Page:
MD: Oh goodness, McKenzi is such an incredible person. Anyone who knows her will tell you she ALWAYS has a smile on her face. She is literally the most positive person you’ll ever meet. She has adapted wonderfully. She still has her struggles, such as being in big crowds – it’s very difficult to hear in those situations – but our family is working on our ASL, so we are getting better and better at communicating in those situations.

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WP: You have another daughter. How has she adapted to McKenzi’s deafness?


MD: Sarah understands her sister can’t hear like us and knows she has to have her CI to hear. She is learning to sign and tells Kenzi to look at her lips if Kenzi is struggling to understand her. In some instances if Kenzi doesn’t have her CI on Sarah will go get it and tell her to put it on. It’s kind of funny sometimes watching them.

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WP: All parents struggle, but it’s different when you have a child that’s considered special. What would you say is the most difficult thing you’ve had to overcome as McKenzi’s mom, and how did you do so?

Watching her struggle to communicate with others. Kids will be kids and get frustrated trying to communicate with her. I have to remind myself it’s natural for them to get frustrated and not understand her not being able to hear. That’s where parents teaching their kids to be patient and kind with all people comes in and is so important.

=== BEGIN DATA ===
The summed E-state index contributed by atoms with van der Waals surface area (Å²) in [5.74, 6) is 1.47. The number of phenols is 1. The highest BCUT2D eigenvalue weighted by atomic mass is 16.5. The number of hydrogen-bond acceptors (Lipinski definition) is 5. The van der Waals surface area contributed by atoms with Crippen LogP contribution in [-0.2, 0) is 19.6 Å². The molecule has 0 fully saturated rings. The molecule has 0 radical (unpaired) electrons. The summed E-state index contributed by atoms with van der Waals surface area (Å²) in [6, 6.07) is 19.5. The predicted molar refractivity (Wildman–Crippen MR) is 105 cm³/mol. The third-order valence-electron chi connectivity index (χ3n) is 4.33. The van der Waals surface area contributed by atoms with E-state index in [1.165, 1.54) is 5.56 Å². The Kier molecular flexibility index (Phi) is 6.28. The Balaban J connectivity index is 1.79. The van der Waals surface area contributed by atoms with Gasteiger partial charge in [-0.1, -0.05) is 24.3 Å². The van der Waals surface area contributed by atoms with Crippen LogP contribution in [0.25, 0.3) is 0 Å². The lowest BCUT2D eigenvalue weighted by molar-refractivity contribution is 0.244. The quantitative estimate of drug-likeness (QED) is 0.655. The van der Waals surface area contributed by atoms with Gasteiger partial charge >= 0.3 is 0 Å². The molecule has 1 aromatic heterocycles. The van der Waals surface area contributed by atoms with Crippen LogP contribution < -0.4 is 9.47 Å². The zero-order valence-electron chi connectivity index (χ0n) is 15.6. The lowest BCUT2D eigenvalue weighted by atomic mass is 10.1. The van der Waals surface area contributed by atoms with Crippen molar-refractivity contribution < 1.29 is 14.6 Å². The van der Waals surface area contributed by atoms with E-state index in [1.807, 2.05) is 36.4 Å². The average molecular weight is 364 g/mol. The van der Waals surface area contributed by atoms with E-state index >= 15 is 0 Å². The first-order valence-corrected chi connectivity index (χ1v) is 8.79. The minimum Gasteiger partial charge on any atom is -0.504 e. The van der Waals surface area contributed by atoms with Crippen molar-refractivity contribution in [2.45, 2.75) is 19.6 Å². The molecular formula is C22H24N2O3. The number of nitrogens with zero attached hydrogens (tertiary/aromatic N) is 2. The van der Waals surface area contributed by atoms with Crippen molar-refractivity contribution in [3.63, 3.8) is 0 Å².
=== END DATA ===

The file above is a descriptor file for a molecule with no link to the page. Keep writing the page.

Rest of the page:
But even then, kids will still be kids. Sometimes adults will talk slower like she’s a bab. I know they just think they’re helping, but it’s actually kind of offensive honestly. It literally breaks my heart seeing her try to keep up in conversations. Especially when someone just gives up on her and says “never mind.” That’s such an awful thing to say to a deaf person. They want to know what is going on as much as a hearing person.


I have to remind myself this is why we do what we do – to educate others, because most people just honestly don’t think this way. They don’t know how to react when we say she’s deaf, and that’s understandable. Again, that’s why we do what we do: to educate others.


WP: If there was one thing you wished people understood about children with a hearing impairment – deafness, hearing loss, etc. – what would it be?


MD: They are just normal people. It might be a little harder to communicate with them, but once you get past that they are just like hearing people. And if you are unsure of how to communicate, use a pen and paper, use your phone, look at them directly and speak normally, they will read your lips. Facial expressions are HUGE, since deaf people can’t hear they rely on facial expressions.